[UPDATE] 5-31 2:40pm -
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Individuals receiving temporary cash assistance from the state will have to pass a drug test to get their benefits under a measure signed into law Tuesday by Gov. Rick Scott. The controversial measure (HB 353) would require Temporary Assistance to Needy Families recipients to pay for drug tests beginning July 1. Recipients who pass the test would be reimbursed the cost of which could run from $10 to $70, depending on whose counting. Lauded by backers who say the bill will help ensure that tax dollars aren’t spent buying illegal drugs, the measure passed over the objections of critics who say the incidence of drug use are not significantly higher among TANF recipients. The tests, they argue, are in essence suspicion-less searches and therefore illegal under state and federal constitutions. Scott, who signed the bill in Panama City Tuesday morning, has said the new law protects taxpayers’ interests while providing temporary benefits to those in need. “Requiring those who apply for public assistance to pass a drug test before receiving benefits will help prevent Florida’s tax dollars from subsidizing drug addiction,” Scott said in a statement.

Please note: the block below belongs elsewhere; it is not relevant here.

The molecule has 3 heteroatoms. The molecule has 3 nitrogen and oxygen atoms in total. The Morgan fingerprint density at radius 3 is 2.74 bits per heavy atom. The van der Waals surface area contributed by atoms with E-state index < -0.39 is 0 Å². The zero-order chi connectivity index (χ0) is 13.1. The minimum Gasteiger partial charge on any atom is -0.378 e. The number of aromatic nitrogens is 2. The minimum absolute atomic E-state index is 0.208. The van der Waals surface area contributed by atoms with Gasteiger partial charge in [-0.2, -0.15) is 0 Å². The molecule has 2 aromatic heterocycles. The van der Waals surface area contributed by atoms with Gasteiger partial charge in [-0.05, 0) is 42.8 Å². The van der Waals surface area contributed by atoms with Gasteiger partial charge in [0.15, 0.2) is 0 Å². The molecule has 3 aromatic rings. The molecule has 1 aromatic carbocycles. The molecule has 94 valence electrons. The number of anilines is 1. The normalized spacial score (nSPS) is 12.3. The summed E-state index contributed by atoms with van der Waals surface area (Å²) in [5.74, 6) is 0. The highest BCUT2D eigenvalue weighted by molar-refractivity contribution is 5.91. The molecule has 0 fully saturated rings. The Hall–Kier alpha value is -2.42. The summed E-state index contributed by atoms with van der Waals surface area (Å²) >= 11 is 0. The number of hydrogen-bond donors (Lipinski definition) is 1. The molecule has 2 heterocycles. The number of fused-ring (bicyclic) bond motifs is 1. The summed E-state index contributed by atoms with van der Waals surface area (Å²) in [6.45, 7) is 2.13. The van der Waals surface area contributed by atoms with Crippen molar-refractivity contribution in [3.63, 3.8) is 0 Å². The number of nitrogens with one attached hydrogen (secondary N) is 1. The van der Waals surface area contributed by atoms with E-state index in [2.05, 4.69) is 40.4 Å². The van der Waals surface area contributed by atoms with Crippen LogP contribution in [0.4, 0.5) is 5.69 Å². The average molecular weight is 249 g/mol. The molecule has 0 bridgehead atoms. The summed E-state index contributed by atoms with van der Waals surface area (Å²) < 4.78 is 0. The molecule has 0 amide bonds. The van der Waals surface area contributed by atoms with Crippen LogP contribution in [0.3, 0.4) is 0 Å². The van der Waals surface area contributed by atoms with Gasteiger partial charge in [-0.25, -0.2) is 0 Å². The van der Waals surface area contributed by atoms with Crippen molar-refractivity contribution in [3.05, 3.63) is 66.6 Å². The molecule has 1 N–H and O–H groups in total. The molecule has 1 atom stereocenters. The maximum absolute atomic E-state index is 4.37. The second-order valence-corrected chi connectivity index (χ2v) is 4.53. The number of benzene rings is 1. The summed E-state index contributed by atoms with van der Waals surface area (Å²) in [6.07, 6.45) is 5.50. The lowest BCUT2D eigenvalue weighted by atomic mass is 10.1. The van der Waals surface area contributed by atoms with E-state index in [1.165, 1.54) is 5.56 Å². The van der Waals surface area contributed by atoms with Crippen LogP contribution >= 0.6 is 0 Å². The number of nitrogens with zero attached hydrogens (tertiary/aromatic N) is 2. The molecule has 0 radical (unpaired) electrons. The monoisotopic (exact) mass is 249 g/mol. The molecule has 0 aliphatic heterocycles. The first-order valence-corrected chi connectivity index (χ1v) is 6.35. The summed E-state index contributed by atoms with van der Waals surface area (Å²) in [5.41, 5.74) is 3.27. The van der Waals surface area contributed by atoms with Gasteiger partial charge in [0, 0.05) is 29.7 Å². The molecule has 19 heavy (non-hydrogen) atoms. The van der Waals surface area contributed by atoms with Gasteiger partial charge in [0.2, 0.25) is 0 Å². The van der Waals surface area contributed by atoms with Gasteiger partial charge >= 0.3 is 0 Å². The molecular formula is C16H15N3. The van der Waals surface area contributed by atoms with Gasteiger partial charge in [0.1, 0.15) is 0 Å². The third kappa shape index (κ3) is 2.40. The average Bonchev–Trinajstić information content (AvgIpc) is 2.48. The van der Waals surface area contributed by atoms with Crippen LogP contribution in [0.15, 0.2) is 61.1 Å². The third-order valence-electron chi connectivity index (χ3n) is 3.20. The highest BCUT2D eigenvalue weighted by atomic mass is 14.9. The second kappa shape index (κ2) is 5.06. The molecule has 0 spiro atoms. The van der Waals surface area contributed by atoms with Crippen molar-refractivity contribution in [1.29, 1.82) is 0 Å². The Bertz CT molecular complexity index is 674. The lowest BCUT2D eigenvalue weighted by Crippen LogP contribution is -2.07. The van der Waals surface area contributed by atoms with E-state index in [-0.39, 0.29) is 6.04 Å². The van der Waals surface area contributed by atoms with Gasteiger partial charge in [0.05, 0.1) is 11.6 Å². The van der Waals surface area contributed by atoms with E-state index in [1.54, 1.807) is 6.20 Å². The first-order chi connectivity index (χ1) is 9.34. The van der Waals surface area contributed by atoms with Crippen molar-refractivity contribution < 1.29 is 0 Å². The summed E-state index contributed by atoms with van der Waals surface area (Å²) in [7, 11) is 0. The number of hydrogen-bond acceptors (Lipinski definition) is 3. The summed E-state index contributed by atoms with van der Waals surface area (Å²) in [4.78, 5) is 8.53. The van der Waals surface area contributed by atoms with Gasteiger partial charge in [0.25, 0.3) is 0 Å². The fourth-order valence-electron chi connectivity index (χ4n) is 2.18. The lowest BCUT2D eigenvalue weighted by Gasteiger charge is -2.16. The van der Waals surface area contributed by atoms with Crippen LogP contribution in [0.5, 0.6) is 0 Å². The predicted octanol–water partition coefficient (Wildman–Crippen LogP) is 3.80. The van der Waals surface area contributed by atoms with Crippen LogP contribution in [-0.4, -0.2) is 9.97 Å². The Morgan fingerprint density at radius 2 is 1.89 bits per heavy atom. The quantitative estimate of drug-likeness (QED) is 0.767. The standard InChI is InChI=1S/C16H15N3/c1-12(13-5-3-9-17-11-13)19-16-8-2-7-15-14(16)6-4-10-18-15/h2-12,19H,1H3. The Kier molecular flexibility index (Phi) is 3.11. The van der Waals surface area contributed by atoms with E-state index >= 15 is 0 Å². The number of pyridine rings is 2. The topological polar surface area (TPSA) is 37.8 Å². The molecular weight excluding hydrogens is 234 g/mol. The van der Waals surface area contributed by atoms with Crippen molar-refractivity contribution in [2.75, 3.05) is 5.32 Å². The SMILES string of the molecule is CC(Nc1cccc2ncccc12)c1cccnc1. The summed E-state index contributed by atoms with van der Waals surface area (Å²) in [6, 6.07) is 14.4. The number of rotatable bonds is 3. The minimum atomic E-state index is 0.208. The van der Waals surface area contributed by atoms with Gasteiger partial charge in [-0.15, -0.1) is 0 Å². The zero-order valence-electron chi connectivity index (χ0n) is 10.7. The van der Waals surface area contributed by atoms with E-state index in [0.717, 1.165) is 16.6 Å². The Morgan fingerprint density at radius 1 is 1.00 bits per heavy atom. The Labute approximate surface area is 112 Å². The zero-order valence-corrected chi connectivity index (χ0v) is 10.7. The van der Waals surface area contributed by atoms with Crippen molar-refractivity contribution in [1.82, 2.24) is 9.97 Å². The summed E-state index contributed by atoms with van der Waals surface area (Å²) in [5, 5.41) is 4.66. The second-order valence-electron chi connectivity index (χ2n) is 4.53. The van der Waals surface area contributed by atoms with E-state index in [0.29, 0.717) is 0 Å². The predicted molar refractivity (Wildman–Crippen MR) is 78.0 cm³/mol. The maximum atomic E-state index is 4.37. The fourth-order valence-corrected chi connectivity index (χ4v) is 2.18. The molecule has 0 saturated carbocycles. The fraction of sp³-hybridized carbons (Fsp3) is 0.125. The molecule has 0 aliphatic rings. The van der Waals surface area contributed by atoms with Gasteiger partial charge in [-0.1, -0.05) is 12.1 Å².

Tallahassee, Florida - May 31, 2011 -
Panama City, Fla. – In keeping his promise to require drug screening for welfare recipients, Governor Rick Scott today signed House Bill 353, which requires adults applying for temporary cash assistance to undergo drug screening.
The bill is designed to increase personal accountability and prevent Florida’s tax dollars from subsidizing drug addiction, while still providing for needy children. Parents failing the required drug test may designate another individual to receive the benefits on behalf of the children.
“While there are certainly legitimate needs for public assistance, it is unfair for Florida taxpayers to subsidize drug addiction,” Governor Scott said. “This new law will encourage personal accountability and will help to prevent the misuse of tax dollars.”
In addition, Governor Scott also signed House Bill 1039, which makes “bath salts” a Schedule 1 controlled substance, considered in Florida to have no medical value or usage. The chemical substances found in “bath salts” constitute a significant threat to health and public safety. Poison control centers in Florida have reported 61 calls of “bath salts” abuse, making Florida the state with the second-highest volume of calls. The hallucinogenic substances are readily available at convenience stores, discount tobacco outlets, gas stations, pawnshops, tattoo parlors, and truck stops, among other locations.